Federal agencies are bracing for $1.2 trillion in budget cuts after the failure of the so-called super committee to reach a deal to cut the nation’s deficit. Both defense and non-defense discretionary spending programs will be cut by $600 billion over the next decade, unless Congress and the President can finally reach an agreement on spending, entitlement reform, and tax policy in the coming year.
About $39 billion in reductions to discretionary programs will start three months into fiscal year 2013. The automatic cuts could be avoided if Congress develops and agrees to a different plan for achieving the $1.2 trillion in savings. But any such agreement may not completely shield federal science programs from reductions.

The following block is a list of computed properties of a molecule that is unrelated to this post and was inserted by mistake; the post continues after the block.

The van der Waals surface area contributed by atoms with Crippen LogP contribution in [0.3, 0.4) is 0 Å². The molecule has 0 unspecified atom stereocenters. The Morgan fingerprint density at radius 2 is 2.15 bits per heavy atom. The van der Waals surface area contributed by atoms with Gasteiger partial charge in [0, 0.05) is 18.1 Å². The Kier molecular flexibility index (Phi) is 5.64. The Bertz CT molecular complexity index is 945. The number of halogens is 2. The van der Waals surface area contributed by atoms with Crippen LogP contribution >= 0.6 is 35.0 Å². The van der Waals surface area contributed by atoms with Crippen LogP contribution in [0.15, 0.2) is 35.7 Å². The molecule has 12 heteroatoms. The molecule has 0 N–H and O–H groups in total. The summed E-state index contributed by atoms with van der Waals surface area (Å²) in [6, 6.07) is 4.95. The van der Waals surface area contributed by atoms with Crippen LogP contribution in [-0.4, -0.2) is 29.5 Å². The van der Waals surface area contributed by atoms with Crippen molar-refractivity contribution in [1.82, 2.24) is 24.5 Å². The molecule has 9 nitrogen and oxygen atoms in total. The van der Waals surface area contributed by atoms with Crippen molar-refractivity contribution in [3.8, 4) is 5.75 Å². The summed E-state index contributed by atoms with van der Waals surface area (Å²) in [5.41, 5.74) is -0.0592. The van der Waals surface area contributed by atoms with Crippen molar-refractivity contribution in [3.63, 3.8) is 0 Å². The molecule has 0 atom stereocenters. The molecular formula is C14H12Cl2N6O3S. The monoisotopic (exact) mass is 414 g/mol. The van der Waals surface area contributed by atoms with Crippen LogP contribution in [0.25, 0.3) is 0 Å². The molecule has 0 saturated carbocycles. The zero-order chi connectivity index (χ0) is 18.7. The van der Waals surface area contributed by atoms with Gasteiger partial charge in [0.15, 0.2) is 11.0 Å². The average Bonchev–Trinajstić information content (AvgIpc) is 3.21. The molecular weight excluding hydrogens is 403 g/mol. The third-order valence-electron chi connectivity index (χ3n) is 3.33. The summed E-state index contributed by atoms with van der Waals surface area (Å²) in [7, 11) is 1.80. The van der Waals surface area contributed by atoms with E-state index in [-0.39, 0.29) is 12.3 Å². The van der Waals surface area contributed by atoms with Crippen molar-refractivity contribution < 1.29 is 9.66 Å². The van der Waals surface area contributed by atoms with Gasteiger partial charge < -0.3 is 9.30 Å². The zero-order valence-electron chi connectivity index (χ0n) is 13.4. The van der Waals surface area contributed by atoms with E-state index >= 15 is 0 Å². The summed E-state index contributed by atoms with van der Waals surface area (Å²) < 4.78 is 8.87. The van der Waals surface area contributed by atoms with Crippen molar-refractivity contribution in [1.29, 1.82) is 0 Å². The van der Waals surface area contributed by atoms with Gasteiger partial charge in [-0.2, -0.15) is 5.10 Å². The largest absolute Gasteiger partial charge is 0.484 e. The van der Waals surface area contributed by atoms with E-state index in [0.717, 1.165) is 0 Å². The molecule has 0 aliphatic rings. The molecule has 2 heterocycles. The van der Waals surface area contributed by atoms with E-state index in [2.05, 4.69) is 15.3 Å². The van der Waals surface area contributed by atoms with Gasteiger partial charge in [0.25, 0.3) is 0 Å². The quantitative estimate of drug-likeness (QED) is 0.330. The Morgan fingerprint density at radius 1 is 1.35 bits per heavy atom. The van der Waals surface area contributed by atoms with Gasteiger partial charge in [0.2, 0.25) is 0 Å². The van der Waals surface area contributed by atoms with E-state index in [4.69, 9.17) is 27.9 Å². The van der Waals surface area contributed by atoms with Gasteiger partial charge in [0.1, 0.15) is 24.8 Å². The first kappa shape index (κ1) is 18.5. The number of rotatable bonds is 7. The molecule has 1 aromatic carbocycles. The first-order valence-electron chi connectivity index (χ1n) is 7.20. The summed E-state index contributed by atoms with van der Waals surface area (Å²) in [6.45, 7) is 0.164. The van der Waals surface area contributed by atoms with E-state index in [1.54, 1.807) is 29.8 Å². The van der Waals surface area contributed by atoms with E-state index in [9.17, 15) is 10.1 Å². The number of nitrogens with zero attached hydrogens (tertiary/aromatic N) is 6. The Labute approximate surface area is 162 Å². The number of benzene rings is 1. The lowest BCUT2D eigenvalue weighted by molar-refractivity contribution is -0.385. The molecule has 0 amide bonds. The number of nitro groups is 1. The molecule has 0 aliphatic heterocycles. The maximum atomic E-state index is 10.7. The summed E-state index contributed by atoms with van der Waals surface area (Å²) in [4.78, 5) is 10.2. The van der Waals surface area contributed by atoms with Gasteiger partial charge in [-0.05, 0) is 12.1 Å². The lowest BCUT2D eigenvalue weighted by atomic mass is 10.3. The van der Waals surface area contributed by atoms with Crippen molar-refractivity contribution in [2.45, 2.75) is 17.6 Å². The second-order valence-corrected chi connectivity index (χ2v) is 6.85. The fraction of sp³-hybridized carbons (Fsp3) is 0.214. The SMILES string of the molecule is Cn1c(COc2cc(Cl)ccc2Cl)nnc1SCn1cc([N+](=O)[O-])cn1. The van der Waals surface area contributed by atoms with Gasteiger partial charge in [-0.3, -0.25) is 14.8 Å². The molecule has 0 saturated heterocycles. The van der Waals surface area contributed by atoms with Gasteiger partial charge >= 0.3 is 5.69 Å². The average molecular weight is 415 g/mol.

Some lawmakers have already begun to call for a reversal of the impending sequestration of $600 billion from defense programs. In the Senate, the effort is being led by Senators John McCain (R-AZ) and Lindsey Graham (R-SC). President Obama has threatened to veto “any effort” to end the automatic spending cuts.
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